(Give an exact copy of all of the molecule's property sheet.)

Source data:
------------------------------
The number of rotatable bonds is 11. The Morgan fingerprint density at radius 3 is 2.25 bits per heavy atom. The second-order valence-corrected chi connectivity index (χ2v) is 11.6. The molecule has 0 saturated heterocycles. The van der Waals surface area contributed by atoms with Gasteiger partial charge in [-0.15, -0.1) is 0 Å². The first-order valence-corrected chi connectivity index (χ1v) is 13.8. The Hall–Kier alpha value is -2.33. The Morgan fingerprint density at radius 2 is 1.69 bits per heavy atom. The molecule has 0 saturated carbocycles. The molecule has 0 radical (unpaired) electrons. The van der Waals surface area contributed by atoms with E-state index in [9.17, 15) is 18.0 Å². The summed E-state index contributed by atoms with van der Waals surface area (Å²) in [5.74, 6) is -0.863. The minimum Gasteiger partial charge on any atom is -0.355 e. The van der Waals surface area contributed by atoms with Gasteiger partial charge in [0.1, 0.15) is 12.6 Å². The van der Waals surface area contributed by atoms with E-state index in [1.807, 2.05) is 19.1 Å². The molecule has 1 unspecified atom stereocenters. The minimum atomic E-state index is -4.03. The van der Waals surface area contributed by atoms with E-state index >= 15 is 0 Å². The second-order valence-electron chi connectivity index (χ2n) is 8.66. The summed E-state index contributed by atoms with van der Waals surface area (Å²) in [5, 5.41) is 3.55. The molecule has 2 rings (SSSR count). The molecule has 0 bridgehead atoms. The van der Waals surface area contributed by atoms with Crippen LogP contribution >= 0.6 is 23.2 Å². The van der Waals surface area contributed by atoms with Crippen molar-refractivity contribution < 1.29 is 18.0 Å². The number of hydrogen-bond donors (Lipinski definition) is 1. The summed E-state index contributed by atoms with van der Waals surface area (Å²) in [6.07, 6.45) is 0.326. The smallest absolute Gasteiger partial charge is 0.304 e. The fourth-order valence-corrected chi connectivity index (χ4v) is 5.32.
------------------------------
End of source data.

The number of rotatable bonds is 11. The Morgan fingerprint density at radius 3 is 2.25 bits per heavy atom. The second-order valence-corrected chi connectivity index (χ2v) is 11.6. The molecule has 0 saturated heterocycles. The van der Waals surface area contributed by atoms with Gasteiger partial charge in [-0.15, -0.1) is 0 Å². The first-order valence-corrected chi connectivity index (χ1v) is 13.8. The Hall–Kier alpha value is -2.33. The Morgan fingerprint density at radius 2 is 1.69 bits per heavy atom. The molecule has 0 saturated carbocycles. The molecule has 0 radical (unpaired) electrons. The van der Waals surface area contributed by atoms with E-state index in [9.17, 15) is 18.0 Å². The summed E-state index contributed by atoms with van der Waals surface area (Å²) in [5.74, 6) is -0.863. The minimum Gasteiger partial charge on any atom is -0.355 e. The van der Waals surface area contributed by atoms with Gasteiger partial charge in [0.1, 0.15) is 12.6 Å². The van der Waals surface area contributed by atoms with E-state index in [1.807, 2.05) is 19.1 Å². The molecule has 1 unspecified atom stereocenters. The minimum atomic E-state index is -4.03. The van der Waals surface area contributed by atoms with E-state index >= 15 is 0 Å². The second-order valence-electron chi connectivity index (χ2n) is 8.66. The summed E-state index contributed by atoms with van der Waals surface area (Å²) in [5, 5.41) is 3.55. The molecule has 2 rings (SSSR count). The molecule has 0 bridgehead atoms. The van der Waals surface area contributed by atoms with Crippen LogP contribution >= 0.6 is 23.2 Å². The van der Waals surface area contributed by atoms with Crippen molar-refractivity contribution < 1.29 is 18.0 Å². The number of hydrogen-bond donors (Lipinski definition) is 1. The summed E-state index contributed by atoms with van der Waals surface area (Å²) in [6.07, 6.45) is 0.326. The smallest absolute Gasteiger partial charge is 0.304 e. The fourth-order valence-corrected chi connectivity index (χ4v) is 5.32.